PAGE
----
While Iâ€™m not an attorney and do not give legal advice, I would suggest you proceed with extreme caution when pursuing a lease option. Lease Options have the very real possibility of turning into disputes/litigation. One of our clients recently (against our advice) entered into a lease option that ended up in court. That â€˜battleâ€™ lasted for many months and incurred extensive legal fees. Keep in mind that you are the one â€˜riskingâ€™ your option monies if you fail to exercise the option and complete the purchase. You are better off entering into a lease agreement, and if the property is later offered â€˜for saleâ€™, making an offer to purchase at that time. If you decide to pursue a Lease Option, seek out legal advice to review the agreement to protect yourself. I would also encourage you to take steps to ensure (even in a non-option lease) that the owner/seller has not defaulted on the loan on the property. We have seen situations in which a desperate owner in default, will lease out the property to an unsuspecting tenant. If the owner defaults (stops making payments) your lease agreement and/or lease option will be â€˜wiped outâ€™ at the foreclosure sale, not to mention if you will be successful in receiving your deposit back from the owner/seller after a foreclosure.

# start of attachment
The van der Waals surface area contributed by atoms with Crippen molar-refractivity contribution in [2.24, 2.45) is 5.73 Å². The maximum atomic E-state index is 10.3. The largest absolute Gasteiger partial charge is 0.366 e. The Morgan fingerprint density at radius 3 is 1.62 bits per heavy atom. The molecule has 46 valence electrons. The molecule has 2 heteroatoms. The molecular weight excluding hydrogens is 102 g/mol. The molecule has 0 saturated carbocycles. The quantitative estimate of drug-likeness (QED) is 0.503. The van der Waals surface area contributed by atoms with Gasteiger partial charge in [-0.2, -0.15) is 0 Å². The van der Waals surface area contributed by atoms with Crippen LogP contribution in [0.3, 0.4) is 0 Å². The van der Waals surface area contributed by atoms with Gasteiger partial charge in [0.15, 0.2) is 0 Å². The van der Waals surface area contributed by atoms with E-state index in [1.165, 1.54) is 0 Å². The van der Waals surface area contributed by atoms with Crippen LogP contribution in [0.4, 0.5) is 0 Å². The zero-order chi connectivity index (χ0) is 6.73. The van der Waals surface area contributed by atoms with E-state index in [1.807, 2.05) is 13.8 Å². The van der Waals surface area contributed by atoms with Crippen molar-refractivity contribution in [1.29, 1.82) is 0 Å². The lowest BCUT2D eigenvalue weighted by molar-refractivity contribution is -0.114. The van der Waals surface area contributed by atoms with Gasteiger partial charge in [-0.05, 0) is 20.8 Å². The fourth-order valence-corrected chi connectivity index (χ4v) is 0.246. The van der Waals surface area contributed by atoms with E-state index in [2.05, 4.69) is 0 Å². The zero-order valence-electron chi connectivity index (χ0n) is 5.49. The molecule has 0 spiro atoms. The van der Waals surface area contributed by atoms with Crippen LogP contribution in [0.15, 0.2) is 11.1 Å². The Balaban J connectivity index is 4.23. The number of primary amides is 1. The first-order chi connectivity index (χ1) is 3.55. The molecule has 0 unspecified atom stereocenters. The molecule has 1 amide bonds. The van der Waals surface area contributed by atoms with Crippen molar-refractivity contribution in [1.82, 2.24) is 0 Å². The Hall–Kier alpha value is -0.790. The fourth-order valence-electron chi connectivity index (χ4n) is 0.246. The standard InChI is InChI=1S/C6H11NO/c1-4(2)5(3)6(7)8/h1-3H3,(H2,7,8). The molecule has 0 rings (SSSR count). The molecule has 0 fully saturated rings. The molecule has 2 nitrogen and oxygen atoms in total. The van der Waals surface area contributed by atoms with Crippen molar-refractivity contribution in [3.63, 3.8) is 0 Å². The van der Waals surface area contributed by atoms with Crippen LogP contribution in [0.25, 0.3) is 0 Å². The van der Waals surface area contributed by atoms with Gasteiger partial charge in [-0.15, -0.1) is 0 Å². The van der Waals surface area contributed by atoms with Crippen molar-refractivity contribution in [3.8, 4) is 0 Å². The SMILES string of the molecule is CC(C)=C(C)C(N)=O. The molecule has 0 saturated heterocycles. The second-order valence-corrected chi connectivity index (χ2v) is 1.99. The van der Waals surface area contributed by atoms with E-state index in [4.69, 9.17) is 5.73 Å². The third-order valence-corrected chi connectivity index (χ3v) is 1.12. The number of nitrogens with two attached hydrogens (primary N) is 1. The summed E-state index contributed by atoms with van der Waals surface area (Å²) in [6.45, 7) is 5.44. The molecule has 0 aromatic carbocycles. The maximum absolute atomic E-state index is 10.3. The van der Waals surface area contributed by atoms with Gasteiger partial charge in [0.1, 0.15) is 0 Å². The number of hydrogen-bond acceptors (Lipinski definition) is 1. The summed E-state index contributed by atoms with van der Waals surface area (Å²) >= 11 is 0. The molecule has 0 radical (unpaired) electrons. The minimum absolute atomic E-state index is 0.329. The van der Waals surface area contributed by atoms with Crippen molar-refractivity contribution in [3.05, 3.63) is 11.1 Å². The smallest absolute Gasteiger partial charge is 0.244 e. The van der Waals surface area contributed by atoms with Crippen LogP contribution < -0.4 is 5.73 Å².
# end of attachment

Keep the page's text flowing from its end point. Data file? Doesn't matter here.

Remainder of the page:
Seller may need proceeds of sale to buy something else. Best ones to look for are ones that had been rentals and are vacant now or tenants are moving.
You also want to make sure seller is current on payments, as you don't want to get in the middle of a short sale or foreclosure situation.